Iran comments a new headache for Washington
25 January, 2014
WASHINGTON: Claims by top Iranian leaders that Washington is misrepresenting terms of an interim nuclear deal left the White House with a new political headache on Thursday as it battles to build support for the pact.
Comments by President Hassan Rouhani and Foreign Minister Javad Zarif left the White House parrying accusations that it had underplayed concessions it made in the interim deal, which went into force this week, and overplayed Iran's commitments.
"The White House tries to portray it as basically a dismantling of Iran's nuclear programme," Zarif said in an interview with CNN, denying that Tehran had many any such promise.
"If you find a single, a single word that even closely resembles dismantling or could be defined as dismantling in the entire text, then I would take back my comment," Zarif said in the interview broadcast on Wednesday.
In another CNN interview, President Hassan Rouhani suggested that Iran has a different vision of the terms of a final nuclear deal from Washington — which expects Tehran to dismantle important parts of its nuclear programme.
Asked whether Iran would destroy centrifuges used to enrich uranium at its plants, Rouhani said: "Not under any circumstances. Not under any circumstances."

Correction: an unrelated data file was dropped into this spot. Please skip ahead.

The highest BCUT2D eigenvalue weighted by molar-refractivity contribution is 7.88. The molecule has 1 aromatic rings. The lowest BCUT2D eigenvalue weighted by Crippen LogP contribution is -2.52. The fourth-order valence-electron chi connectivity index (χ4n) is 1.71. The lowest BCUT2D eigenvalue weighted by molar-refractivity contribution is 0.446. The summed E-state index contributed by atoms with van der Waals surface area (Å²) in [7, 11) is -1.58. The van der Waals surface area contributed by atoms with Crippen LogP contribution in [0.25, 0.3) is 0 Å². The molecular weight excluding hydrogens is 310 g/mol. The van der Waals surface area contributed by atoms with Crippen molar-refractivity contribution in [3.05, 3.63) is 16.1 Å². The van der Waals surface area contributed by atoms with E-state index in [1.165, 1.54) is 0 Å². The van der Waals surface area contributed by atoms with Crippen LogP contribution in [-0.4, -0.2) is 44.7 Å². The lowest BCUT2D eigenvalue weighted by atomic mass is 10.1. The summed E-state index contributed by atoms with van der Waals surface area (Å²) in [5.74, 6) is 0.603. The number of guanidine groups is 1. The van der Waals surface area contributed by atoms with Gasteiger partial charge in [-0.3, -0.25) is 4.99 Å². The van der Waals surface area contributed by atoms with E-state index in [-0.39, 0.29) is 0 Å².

White House spokesman Jay Carney argued in response that Washington had known all along that Iran would try to "spin" the deal, which went into force this week, to its own advantage and for domestic political reasons.
"This is all about what they do, not what they say," Carney said, and also said that the question of "dismantling" aspects of Iran's nuclear programme was more relevant to discussion about the comprehensive final agreement the United States and western powers hope to make with Iran rather than the interim deal.
The comments by Zarif and Rouhani forced the administration into a new attempt to defend the nuclear deal as it fights an effort by a bipartisan group of lawmakers to impose new sanctions on Iran which President Barack Obama fears could scupper the diplomatic process.
Republican Senator Mark Kirk, one of the top backers of new sanctions, seized on Zarif's remarks on Thursday.
"15k centrifuges must be removed to thwart Iranian bomb," Kirk wrote on Twitter.
"Bipartisan Nuclear Weapon Free Iran Act requires #Iran 2 dismantle illicit nuke infrastructure 2 prevent Iranian bomb; time 4 Senate 2 vote," he said in another tweet.